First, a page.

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A New mHealth Device to Tackle Global Health

A New mHealth Device to Tackle Global Health
A U.S-educated academic returns to India to create a mobile diagnostic device powered my digital health tools to assist rural healthcare workers.

A U.S-educated academic returns to India to create a mobile diagnostic device powered my digital health tools to assist rural healthcare workers.

Arundhati Parmar

That global health is a puzzle that mobile health technologies can help to solve is not new.

But it's always amazing to see entrepreneurs dream up new applications nonetheless.

This latest story comes from India and a device called Swasthya (Health) Slate that was designed to help rural healthcare workers run diagnostic tests and get results quickly. For the past few years, the device has been used It is a mobile platform that comprises of a hardware device that connects to a digital thermometer, a blood pressure monitor, heart rate sensor, a 3-lead ECG system, a blood sugar monitor and a water quality meter.

When connected that interface unit uses Bluetooth to communicate with a Swasthya Slate app on Android phone or tablet can help to run 33 diagnostic tests. The tests run everything from the body temperature, blood pressure, ECG, rapid pregnancy to others tests like protein in urine, rapid typhoid test and HIV 1 and HIV 2 testing.

The goal is to record and store data in the cloud very easily and quickly, says Kanov Kahol, team leader of Affordable Health Technologies Division, Public Health Foundation of India, who is credited with conceiving the device. Kahol was an assistant professor in the School of Biological and Health Systems Engineering,Arizona State University, and an assistant professor adjunct in Mayo Clinic.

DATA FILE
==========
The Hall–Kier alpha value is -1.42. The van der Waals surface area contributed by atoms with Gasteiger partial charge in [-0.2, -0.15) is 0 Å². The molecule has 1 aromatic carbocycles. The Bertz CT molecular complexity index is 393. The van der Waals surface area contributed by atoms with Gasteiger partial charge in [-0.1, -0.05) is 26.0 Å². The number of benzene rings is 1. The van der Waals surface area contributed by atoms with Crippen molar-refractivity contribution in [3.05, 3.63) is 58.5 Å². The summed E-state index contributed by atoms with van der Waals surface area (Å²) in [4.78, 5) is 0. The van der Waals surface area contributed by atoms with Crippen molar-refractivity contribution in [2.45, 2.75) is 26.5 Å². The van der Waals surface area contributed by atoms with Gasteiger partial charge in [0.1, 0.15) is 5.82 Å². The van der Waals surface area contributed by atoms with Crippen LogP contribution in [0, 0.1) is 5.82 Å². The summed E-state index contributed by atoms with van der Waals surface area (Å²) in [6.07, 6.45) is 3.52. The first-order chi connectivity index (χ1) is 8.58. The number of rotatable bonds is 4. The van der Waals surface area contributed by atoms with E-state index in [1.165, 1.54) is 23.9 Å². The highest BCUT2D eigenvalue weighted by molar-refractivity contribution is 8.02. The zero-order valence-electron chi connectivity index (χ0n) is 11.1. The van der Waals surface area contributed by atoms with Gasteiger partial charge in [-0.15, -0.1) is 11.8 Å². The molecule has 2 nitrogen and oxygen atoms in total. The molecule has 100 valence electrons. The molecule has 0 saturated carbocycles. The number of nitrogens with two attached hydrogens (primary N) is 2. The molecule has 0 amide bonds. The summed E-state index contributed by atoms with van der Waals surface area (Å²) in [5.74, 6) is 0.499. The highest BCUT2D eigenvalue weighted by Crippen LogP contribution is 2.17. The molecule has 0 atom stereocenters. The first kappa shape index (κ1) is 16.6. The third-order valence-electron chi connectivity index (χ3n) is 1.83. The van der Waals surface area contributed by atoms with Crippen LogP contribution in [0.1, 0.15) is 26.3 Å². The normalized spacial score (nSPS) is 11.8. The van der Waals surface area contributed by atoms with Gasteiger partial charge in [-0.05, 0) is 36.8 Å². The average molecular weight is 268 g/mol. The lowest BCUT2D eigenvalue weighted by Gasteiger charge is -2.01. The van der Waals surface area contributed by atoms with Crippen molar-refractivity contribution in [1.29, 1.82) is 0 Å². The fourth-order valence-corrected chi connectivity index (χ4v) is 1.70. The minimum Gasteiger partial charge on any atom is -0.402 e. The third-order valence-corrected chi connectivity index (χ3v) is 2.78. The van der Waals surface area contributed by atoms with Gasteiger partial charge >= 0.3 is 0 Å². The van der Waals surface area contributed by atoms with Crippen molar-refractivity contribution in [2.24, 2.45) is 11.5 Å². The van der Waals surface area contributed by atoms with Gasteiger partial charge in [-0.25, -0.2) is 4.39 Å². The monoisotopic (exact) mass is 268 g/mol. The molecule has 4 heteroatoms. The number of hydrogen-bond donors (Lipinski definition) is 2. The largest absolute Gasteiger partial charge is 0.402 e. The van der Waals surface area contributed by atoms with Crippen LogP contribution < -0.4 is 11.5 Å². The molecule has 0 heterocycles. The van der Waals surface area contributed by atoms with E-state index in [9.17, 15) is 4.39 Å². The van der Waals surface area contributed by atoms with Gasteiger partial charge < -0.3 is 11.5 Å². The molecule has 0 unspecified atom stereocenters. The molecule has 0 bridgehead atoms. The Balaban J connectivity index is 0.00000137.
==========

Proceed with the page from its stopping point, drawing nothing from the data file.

In YouTube videos explaining how the device works, Kahol talks about how Swasthya Slate can hold great value for health researchers for epidemiological purposes. That goes beyond the more immediate value it holds just for patients and frontline healthcare workers struggling to manage their patients.

The system takes into account that users - healthcare workers - may not be fluent in English. As such the device supports Hindi, Urdu and Telegu. And perhaps most importantly data can be stored on the Android phone or tablet in areas without Internet connection. Once, connection is available a batch upload or single upload is possible. The device can even use SMS to upload data, according to its website.

An article on TechCrunch notes how cheap the device is - $600 - compared with diagnostic systems in the U.S. and each test takes just minutes to report results. Usability testing results reported on the Swasthya Slate website shows that "average learning time to first correct execution of the software was 10 minutes, and by 45 minutes users were able to use the apps with less than 1% "slip" errors (e.g., accidental pressing of buttons and other errors). 

The device is not just being used in India, but parts of South America, Africa and Europe as well, according to Swasthya Slate's website

The video below demonstrates the challenges that average Indians face in getting diagnostic test results and a demo of the device in the field. 

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